W3C home > Mailing lists > Public > www-zig@w3.org > March 2003

My thoughts on the attribute discussion

From: Ray Denenberg <rden@loc.gov>
Date: Mon, 24 Mar 2003 10:36:37 -0500
Message-ID: <3E7F2605.1B8215C6@loc.gov>
To: zig <www-zig@w3.org>

I have a few comments and observations related to
the discussion of the Norzig bib-1 proposal.

First....

Mike Taylor wrote:

> I have reservations about plenty of these --
> quite apart from sharing
> Barbara's distaste for _any_ new BIB-1
> attributes -- but I wonder
> whether it's even worth discussing.  We all know
> BIB-1 is a garbage
> can, and it's hard to see that it makes much
> difference exactly how
> much garbage is contains.  So my first instinct
> was just to shug and
> say, what the hey, if NORZIG wants 'em, let it
> have 'em.

The simple fact is that Mike's  "garbage can"
theory is valid. We, the ZIG, explicitly took this
position a number of years ago.  We all understand
the reasons why we need to perpetuate bib-1 and
why, even, we need to add new Use attributes to it
--  we don't add these with interoperability in
mind, nor with adherence to any architectural or
even scope principals. If we want a carefully
crafted and thoughtfully scoped attribute set it
should be developed under the attribute
architecture. If we are to decide that the
attribute architecture effort is a failure (which
would be a shame), and go back to carefully
crafting bib-1 (which at this stage would be very
difficult if not impossible) then that's a
decision that the Z39.50 implementor community at
large would need to make and would probably
require that we convene a ZIG meeting.

Therefore....

"LeVan,Ralph" wrote:

> I have no problem with the proposed Use
> attributes.  But, I don't like the
> content rules associated with many of them.
> They call for the fields/access
> points to be specific codes.  I believe that
> such rules should be imposed
> through local profiles.  An example is the
> Nationality Use attribute.  If it
> may only have two letter codes, then I'll need
> an Uncoded-Nationality Use
> attribute.  Or, we'll all just ignore the
> semantics, just like we do today
> with Code--Language (Use attribute 54) which is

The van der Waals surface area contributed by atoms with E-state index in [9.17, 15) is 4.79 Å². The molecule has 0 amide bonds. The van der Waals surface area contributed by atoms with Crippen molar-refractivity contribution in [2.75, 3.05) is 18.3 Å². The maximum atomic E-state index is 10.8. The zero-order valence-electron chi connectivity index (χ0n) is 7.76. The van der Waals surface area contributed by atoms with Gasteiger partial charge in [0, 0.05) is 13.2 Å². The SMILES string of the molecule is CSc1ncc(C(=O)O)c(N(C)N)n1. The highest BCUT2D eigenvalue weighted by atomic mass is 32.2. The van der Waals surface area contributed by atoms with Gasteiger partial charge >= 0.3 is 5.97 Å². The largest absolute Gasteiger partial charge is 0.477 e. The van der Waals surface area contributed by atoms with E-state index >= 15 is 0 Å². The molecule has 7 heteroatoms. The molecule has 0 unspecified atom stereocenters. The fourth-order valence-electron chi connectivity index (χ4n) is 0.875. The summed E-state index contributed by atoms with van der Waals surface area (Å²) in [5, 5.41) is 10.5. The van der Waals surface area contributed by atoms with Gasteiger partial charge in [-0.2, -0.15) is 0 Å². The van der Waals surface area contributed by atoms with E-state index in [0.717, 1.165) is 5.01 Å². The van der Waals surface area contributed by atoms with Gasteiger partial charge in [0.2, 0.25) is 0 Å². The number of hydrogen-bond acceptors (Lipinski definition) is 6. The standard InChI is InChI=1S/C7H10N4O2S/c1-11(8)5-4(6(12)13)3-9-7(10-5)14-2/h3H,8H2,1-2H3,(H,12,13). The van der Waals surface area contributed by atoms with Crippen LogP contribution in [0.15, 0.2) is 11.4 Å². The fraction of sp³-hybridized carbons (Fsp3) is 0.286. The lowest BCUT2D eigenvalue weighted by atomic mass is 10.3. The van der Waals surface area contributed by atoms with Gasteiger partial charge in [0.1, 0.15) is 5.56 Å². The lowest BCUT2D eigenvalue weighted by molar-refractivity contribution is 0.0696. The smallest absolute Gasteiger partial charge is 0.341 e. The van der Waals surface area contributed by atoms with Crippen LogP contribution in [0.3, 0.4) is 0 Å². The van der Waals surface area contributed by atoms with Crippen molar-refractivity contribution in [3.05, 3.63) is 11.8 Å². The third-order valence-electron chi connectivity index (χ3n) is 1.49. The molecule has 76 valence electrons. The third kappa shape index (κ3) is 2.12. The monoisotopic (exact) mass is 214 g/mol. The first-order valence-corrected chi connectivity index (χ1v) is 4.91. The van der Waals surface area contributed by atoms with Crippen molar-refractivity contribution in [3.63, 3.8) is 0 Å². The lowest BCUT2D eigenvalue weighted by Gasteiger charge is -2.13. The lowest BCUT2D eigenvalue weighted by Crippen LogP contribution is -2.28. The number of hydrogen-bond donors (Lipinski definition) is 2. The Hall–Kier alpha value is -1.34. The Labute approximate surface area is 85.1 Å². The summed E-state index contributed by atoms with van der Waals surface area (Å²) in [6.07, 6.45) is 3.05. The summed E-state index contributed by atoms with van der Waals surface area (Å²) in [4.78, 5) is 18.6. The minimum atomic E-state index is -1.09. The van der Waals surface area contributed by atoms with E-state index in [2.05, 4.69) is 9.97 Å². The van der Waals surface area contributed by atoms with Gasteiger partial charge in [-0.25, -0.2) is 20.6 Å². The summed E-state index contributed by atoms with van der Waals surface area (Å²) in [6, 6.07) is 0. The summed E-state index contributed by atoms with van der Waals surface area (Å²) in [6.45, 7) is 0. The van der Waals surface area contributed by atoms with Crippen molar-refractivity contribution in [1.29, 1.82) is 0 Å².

> the only Use attribute
> available to me to pass language queries.  I'd
> prefer not to continue that
> practice.

Given my comments above it should come as no
surprise that I don't agree with Ralph on this. I
don't see the proposed attributes as serving
applications other than those for which they have
been developed.

However....

"Larry E. Dixson" wrote:

> One of the requested new Use attributes
> (Subject--genre/form) is, in my
> opinion, already present.  I believe that Use
> attribute "1075" is the
> genre/form subject search.  Confusion is being
> caused by the name of
> this attribute in the current Bib-1 attribute
> list.  Attributes 1073-1079
> were given the following names:
>
>   1073  Subject-name-conference
>   1074  Subject-name-corporate
>   1075  Subject-name-form
>   1076  Subject-name-geographical
>   1077  Subject-name-chronological
>   1078  Subject-name-title
>   1079  subject-name-topical
>
> I think that the word "name" should be removed
> from 1075, 1077, 1078, and
> 1079, and that 1075 should be renamed
> "Subject-form/genre" (or
> "Subject-genre/form").  With this change, I
> think that NORZIG should use
> 1075.

I do agree with the principle that if there is a
perfectly appropriate attribute already in bib-1
that serves the purpose for which another is
proposed, then the new attribute should not be
added, and the existing attribute be used instead.

However in this case, I don't think we can simply
rename these, without the concurrence of the body
who originally proposed/added them. That would be
the German Library.

Anyone out there from the German Library who cares
to comment on Larry's suggestion?

And one more thing.....

Sebastian Hammer wrote:

> In DanZIG, we're also not using the attribute
> set architecture
> specifically. However, we did choose to create a
> new attribute set (Dan-1)
> for attributes of specific national relevance,
> rather than moving
> everything into Bib-1. This was based on the
> observation that pretty much
> all targets on the Danish market were capable of
> supporting multiple
> attribute sets when pushed.

This is a point worth  elaborating. When Sebastian
says "capable of supporting multiple attribute
sets" he means within a single search (I assume,
since dan-1 numbering begins with 1, which means
it doesn't "inherit" bib-1).

With respect to how many attribute sets a server
can handle there are  three degrees of
flexibility:
(1) Some servers ignore the attribute set oid and
just assume bib-1.
(2) Some recognize the oid but cannot handle more
than one in a search (because they are version 2).
An example is GILS.
(3) And some can handle multiple sets within a
query.

I understand the severe limitations of the first
two types, and why it is so hard to consider
implementing the new generation of attribute
sets.  I'm not so sure I understand the
limitations for the third type.

--Ray
Received on Monday, 24 March 2003 10:36:39 GMT

This archive was generated by hypermail 2.2.0+W3C-0.50 : Thursday, 29 October 2009 06:12:23 GMT